Open Access Highly Accessed Research article

Risk of new acute myocardial infarction hospitalization associated with use of oral and parenteral non-steroidal anti-inflammation drugs (NSAIDs): a case-crossover study of Taiwan's National Health Insurance claims database and review of current evidence

Wen-Yi Shau1, Hsi-Chieh Chen2, Shu-Ting Chen2, Hsu-Wen Chou2, Chia-Hsuin Chang23, Chuei-Wen Kuo4 and Mei-Shu Lai25*

Author Affiliations

1 Division of Health Technology Assessment, Center for Drug Evaluation, 3F, No.465, Sec. 6, Zhongxiao E. Rd., Taipei 115, Taiwan

2 Graduate Institute of Epidemiology and Preventive Medicine, College of Public Health, National Taiwan University, 5F18. No. 17, Hsuchow Road, Taipei 100, Taipei, Taiwan

3 Department of Internal Medicine, National Taiwan University Hospital, No.7, Chung Shan S. Rd., Taipei 100, Taiwan

4 Medical Review and Pharmaceutical Benefits Division, Bureau of National Health Insurance, Department of Health, Executive Yuan, 3F, No.3, Beipin W. Rd., Taipei 100, Taiwan

5 Center for Comparative Effectiveness Research, National Clinical Trial and Research Center, National Taiwan University Hospital, 17 Hsuchow Road, Taipei 100, Taipei, Taiwan

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BMC Cardiovascular Disorders 2012, 12:4  doi:10.1186/1471-2261-12-4

Published: 2 February 2012



Previous studies have documented the increased cardiovascular risk associated with the use of some nonsteroidal anti-inflammatory drugs (NSAIDs). Despite this, many old NSAIDs are still prescribed worldwide. Most of the studies to date have been focused on specific oral drugs or limited by the number of cases examined. We studied the risk of new acute myocardial infarction (AMI) hospitalization with current use of a variety of oral and parenteral NSAIDs in a nationwide population, and compared our results with existing evidence.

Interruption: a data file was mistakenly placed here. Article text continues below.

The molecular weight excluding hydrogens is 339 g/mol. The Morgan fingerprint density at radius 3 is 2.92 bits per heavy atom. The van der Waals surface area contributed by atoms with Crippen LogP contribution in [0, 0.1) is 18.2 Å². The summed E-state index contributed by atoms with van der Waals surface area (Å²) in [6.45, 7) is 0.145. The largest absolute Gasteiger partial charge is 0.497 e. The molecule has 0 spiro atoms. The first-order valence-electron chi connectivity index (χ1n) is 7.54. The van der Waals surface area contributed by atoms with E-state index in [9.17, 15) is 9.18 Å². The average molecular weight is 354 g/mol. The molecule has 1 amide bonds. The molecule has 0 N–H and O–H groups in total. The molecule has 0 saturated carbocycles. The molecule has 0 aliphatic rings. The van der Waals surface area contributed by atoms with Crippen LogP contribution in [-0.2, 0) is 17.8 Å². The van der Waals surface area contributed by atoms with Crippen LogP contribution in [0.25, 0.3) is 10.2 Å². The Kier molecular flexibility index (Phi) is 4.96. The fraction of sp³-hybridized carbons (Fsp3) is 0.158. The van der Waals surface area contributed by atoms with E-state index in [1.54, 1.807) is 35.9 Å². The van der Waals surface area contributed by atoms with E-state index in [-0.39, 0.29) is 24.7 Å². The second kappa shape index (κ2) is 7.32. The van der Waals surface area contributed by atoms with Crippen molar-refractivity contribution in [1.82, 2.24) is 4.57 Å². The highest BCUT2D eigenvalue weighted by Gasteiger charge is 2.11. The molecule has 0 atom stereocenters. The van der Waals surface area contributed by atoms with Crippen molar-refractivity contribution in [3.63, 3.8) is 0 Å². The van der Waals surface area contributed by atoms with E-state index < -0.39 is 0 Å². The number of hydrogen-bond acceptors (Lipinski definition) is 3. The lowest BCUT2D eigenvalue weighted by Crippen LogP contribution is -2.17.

We conducted a case-crossover study using the Taiwan's National Health Insurance claim database, identifying patients with new AMI hospitalized in 2006. The 1-30 days and 91-120 days prior to the admission were defined as case and matched control period for each patient, respectively. Uses of NSAIDs during the respective periods were compared using conditional logistic regression and adjusted for use of co-medications.


8354 new AMI hospitalization patients fulfilled the study criteria. 14 oral and 3 parenteral NSAIDs were selected based on drug utilization profile among 13.7 million NSAID users. The adjusted odds ratio, aOR (95% confidence interval), for risk of AMI and use of oral and parenteral non-selective NSAIDs were 1.42 (1.29, 1.56) and 3.35 (2.50, 4.47), respectively, and significantly greater for parenteral than oral drugs (p for interaction < 0.01). Ketorolac was associated with the highest AMI risk among both of oral and parenteral NSAIDs studied, the aORs were 2.02 (1.00, 4.09) and 4.27 (2.90, 6.29) respectively. Use of oral flurbiprofen, ibuprofen, sulindac, diclofenac, and parenteral ketoprofen were also significantly associated with increased AMI risk. The results of the present study were consistent with the majority of evidence from previous studies.


The collective evidence revealed the tendency of increased AMI risk with current use of some NSAIDs. A higher AMI risk associated with use of parenteral NSAIDs was observed in the present study. Ketorolac had the highest associated risk in both oral and parenteral NSAIDs studied. Though further investigation to confirm the association is warranted, prescribing physicians and the general public should be cautious about the potential risk of AMI when using NSAIDs.